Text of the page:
“Tree Tops was heaven,” said Simone. “That was where we spent all our holidays, Easter and Christmas. There was a huge garden, full of fruit trees, where we ran around with the dogs and disturbed the peacocks and turkeys and guinea fowl. I loved going into the poultry run every morning to collect the freshly laid eggs, which were still warm. Grandma would be in her rose garden.

“Grandfather was very strict. We had to be cleaned up and freshly dressed and on time for meals. There was a menu on the dining table for lunch and dinner. Grandma would decide on the meals the day before and type them up. Breakfast was bacon and eggs and toast, porridge, orange juice and milk. After breakfast we sat on the long veranda and watched the birds in the fruit trees. 

“Lunch was curry and rice. All the vegetables came from the garden. “Dinner was very English, starting with a tureen of soup. There would be roast beef and boiled potatoes and carrots and beans, or a leg of lamb that Grandfather would carve. He told us how important it was to eat our vegetables. When he was not looking, we slid the vegetables we didn’t like off the plate and into the mouth of the dog waiting for tidbits under the table.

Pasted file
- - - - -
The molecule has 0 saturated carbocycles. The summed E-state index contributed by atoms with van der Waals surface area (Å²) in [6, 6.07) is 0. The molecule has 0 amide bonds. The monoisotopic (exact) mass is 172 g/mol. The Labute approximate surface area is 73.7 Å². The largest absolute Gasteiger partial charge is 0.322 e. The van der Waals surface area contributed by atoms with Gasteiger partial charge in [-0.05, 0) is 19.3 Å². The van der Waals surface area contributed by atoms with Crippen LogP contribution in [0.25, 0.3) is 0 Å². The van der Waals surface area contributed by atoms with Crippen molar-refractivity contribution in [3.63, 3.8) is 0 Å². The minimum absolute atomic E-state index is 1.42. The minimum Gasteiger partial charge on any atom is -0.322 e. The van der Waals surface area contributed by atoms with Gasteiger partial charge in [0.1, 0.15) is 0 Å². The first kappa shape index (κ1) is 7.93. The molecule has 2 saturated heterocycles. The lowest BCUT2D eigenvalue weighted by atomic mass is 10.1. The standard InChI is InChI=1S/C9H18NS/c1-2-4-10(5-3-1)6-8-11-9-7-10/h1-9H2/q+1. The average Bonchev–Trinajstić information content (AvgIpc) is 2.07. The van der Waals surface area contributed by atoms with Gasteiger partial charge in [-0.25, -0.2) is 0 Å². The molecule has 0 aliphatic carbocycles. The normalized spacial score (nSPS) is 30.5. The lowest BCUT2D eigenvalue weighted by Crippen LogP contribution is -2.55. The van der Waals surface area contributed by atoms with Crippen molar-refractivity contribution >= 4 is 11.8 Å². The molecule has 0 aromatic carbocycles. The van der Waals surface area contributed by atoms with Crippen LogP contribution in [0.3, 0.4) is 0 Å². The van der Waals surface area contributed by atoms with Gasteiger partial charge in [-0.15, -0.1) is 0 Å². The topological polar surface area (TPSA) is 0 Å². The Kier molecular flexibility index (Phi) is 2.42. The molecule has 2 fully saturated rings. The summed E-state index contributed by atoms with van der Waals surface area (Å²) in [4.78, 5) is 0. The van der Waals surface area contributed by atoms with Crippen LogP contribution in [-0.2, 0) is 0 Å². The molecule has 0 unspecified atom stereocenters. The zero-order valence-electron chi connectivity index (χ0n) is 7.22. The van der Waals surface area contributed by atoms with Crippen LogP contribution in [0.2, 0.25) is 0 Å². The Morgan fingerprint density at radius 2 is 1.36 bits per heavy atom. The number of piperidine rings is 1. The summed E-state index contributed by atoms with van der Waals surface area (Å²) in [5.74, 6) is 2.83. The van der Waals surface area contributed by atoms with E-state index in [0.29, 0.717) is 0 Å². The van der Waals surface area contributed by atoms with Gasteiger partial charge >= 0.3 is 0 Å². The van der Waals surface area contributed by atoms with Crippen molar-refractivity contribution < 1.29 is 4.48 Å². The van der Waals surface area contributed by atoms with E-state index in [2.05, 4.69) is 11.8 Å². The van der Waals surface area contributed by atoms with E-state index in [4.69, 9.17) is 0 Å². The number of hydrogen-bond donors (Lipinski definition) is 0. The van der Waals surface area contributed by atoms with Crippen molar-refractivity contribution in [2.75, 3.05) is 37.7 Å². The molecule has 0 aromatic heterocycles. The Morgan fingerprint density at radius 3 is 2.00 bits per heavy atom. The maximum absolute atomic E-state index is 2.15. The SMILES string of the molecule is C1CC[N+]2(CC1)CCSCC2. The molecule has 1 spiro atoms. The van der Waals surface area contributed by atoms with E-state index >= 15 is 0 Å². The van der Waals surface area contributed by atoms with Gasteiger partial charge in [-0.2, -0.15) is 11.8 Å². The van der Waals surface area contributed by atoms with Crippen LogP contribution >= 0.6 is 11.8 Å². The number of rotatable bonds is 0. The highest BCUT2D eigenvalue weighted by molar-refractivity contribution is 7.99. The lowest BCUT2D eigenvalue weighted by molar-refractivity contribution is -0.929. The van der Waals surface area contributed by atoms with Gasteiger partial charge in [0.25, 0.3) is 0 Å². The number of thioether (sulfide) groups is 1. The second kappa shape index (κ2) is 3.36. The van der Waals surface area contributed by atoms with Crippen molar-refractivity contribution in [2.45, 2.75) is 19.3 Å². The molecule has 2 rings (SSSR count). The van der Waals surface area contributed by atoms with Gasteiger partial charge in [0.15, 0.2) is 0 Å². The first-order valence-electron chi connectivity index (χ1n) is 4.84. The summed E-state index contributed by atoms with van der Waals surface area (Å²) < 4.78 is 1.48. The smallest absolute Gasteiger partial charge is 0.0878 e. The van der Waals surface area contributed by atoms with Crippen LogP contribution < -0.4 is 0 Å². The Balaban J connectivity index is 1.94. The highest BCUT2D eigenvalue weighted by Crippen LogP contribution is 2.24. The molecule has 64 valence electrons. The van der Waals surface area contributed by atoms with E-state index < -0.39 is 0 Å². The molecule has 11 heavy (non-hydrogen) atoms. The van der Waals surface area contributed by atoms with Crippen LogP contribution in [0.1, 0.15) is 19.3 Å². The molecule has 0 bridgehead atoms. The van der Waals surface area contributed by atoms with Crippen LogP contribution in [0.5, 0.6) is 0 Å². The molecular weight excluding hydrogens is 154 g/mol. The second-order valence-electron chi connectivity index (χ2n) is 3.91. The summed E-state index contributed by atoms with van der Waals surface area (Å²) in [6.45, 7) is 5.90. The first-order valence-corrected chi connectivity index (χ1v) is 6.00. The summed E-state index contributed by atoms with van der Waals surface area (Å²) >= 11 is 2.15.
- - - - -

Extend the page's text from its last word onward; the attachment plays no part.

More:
“At teatime, we had cakes, cucumber sandwiches and pates de foie gras. Every meal was an event and went on for hours, with Grandfather doing most of the talking. In between meals, we would gather in the music room and wind up the gramophone and sing and dance. There was also a grand piano. 

“We were surrounded by servants. There must have been 20 at least – houseboys, maids, cooks, seamstresses, gardeners. The servants occupied a separate building. When we needed something, we made calls to the servants’ quarters on an old-fashioned wind-up telephone.

“Grandpa’s library was in a separate building. It was circular in shape, or rather hexagonal. He is said to have had about 6,000 books. We spent hours poring over those wonderfully illustrated tomes. The library was also full of art. There was a J. D. A. Perera portrait of my mother Laurette, posing as a dancer.” 

Dawn, who was named Laurette after her mother, remembers her grandmother’s love of flowers, and the Holy Ghost orchid that bloomed at Easter.